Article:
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|Title:||Out of a Slave Contract: The Analysis of Pre-Hobbesian Anarchists in the Old Testament|
|Citation:||Constitutional Political Economy, 2010, 21 (3), pp. 288-307.|
|Abstract:||Buchanan’s constitutional economics takes social conflict (the ‘Hobbesian jungle’, ‘Hobbesian anarchy’) as the starting point for the analysis of social contract. Buchanan argues that in the presence of social conflict either some social contract (e.g. some system of formal laws) or some generally shared moral precepts are needed to resolve the predicament that social conflict presents. The present paper argues that a social conflict model also served the Old Testament as an analytical starting point. However, contrary to both standard theological interpretation and Buchanan’s explicit claims, I argue that the Old Testament had already made an attempt to model ‘Hobbesian anarchy’ in order to approach social conflict in an essentially modern, non-metaphysical manner. I argue that figures like Adam and Eve or Jacob, in the tradition of Hobbesian anarchists, questioned godly authority and the associated imposed, authoritarian, metaphysical social contract. In this way, one can detect a modern, contractarian constitutional economics in pre-Enlightenment literature (and in Genesis, specifically) in direct contrast to Buchanan’s claims.|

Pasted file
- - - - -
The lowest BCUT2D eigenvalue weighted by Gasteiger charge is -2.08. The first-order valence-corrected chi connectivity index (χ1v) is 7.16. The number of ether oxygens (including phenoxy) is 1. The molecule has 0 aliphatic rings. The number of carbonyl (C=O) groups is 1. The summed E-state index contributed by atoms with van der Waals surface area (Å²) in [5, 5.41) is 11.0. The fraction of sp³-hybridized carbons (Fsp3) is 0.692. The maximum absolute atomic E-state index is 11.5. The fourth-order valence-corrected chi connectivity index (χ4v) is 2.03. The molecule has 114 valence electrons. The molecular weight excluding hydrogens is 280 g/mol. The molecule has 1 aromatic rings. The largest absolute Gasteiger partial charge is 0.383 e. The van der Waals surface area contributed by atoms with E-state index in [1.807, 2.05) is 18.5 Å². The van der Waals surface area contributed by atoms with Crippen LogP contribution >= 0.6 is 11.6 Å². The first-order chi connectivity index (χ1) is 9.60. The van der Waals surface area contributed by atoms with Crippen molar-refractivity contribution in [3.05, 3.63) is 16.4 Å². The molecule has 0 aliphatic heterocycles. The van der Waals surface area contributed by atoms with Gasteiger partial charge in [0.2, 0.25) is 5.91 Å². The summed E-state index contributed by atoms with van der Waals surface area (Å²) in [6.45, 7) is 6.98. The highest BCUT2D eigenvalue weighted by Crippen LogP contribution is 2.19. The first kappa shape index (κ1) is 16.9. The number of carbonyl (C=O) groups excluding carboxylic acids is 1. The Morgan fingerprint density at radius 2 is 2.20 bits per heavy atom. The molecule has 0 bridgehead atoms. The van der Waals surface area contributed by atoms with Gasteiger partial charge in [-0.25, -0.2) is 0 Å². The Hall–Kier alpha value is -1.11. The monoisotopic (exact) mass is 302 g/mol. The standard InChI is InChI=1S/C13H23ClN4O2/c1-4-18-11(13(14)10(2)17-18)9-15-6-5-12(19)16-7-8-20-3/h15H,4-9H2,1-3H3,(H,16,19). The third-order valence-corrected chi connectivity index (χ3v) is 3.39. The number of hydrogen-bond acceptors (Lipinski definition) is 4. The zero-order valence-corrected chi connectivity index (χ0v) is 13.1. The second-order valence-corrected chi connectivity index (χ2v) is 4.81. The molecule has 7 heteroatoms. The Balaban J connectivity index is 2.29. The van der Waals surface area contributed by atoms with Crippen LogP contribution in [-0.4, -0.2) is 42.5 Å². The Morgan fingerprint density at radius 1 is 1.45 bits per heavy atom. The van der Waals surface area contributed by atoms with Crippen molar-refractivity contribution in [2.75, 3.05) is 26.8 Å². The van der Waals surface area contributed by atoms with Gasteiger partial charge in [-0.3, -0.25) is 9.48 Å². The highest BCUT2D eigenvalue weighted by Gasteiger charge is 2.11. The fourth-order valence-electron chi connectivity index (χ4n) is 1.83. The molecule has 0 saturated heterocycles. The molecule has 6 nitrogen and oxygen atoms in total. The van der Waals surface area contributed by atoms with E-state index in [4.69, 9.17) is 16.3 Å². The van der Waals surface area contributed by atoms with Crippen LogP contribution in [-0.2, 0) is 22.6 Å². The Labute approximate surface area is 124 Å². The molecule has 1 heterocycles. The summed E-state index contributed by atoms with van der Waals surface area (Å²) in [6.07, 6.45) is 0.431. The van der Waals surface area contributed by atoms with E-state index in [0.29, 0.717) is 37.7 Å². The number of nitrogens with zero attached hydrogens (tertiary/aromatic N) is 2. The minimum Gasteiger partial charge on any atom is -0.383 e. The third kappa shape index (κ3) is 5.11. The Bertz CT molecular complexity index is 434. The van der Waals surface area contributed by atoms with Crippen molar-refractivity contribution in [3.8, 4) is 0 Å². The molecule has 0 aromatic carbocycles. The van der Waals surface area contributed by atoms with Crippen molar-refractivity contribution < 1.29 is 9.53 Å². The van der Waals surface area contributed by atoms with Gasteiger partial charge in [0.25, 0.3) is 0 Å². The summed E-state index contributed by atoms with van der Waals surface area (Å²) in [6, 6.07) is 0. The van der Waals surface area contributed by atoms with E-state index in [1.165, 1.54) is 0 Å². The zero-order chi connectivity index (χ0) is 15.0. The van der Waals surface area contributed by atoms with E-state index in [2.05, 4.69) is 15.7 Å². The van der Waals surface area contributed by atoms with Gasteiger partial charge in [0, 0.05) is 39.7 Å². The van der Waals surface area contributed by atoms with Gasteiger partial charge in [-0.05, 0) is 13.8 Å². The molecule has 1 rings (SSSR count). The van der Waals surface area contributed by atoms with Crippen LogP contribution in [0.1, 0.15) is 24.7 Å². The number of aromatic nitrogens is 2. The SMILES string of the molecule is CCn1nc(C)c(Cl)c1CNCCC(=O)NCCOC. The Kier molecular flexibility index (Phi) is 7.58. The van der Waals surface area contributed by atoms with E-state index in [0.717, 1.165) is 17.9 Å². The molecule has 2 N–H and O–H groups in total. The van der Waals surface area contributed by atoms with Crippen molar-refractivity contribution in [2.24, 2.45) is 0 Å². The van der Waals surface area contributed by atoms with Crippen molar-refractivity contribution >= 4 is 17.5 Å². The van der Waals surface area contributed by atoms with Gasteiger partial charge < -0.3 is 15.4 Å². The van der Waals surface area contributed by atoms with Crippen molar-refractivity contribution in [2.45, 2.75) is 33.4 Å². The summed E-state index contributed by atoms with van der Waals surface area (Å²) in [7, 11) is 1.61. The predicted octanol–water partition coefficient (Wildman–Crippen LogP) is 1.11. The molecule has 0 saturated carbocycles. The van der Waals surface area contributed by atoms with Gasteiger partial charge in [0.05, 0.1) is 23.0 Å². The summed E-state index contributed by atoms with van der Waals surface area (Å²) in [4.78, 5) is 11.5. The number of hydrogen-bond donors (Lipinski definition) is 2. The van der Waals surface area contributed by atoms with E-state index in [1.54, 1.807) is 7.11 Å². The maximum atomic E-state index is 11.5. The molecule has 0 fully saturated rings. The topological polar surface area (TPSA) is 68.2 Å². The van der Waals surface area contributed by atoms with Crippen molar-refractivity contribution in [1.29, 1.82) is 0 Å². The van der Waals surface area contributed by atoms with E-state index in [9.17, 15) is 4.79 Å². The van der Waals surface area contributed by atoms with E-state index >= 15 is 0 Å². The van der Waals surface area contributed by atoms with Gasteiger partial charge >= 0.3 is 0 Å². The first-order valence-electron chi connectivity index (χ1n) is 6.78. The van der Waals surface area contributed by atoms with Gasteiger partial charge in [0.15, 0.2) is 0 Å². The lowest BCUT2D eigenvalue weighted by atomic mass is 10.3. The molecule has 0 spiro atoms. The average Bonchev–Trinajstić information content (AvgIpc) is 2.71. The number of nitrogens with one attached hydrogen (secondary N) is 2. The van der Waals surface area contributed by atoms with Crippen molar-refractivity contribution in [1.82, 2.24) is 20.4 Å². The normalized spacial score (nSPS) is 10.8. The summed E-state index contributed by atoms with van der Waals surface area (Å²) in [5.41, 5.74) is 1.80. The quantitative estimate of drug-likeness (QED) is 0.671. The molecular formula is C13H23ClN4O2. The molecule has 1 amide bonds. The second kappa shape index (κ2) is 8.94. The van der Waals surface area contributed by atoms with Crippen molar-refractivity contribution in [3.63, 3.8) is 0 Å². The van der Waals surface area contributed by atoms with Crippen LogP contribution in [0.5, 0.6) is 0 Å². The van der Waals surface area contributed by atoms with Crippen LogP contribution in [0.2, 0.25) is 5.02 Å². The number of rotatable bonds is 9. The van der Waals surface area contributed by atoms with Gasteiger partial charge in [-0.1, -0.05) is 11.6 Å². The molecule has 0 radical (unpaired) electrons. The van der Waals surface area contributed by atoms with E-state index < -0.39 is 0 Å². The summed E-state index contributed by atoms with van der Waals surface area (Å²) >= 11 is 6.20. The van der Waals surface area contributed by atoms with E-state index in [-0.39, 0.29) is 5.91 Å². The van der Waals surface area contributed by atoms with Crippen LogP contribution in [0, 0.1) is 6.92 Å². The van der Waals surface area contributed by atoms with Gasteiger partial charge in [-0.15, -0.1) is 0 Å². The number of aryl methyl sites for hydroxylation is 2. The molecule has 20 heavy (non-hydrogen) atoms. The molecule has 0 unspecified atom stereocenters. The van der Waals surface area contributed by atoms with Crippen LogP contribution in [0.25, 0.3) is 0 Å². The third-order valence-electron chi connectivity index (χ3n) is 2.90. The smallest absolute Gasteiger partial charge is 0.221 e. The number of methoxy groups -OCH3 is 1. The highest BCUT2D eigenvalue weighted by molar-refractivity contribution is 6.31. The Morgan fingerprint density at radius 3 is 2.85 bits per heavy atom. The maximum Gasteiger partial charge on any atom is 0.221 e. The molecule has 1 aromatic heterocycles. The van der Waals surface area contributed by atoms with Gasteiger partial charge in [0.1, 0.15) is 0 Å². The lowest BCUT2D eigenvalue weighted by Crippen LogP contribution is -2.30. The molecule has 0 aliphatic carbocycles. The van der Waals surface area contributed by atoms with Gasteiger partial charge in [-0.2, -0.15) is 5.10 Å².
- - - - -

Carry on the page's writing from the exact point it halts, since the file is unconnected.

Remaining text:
|Rights:||Copyright © Springer Science+Business Media, LLC 2009. Deposited with reference to the publisher's self-archiving policy available on SHERPA/RoMEO|
|Description:||The original publication is available at www.springerlink.com|
|Appears in Collections:||Published Articles, School of Management|
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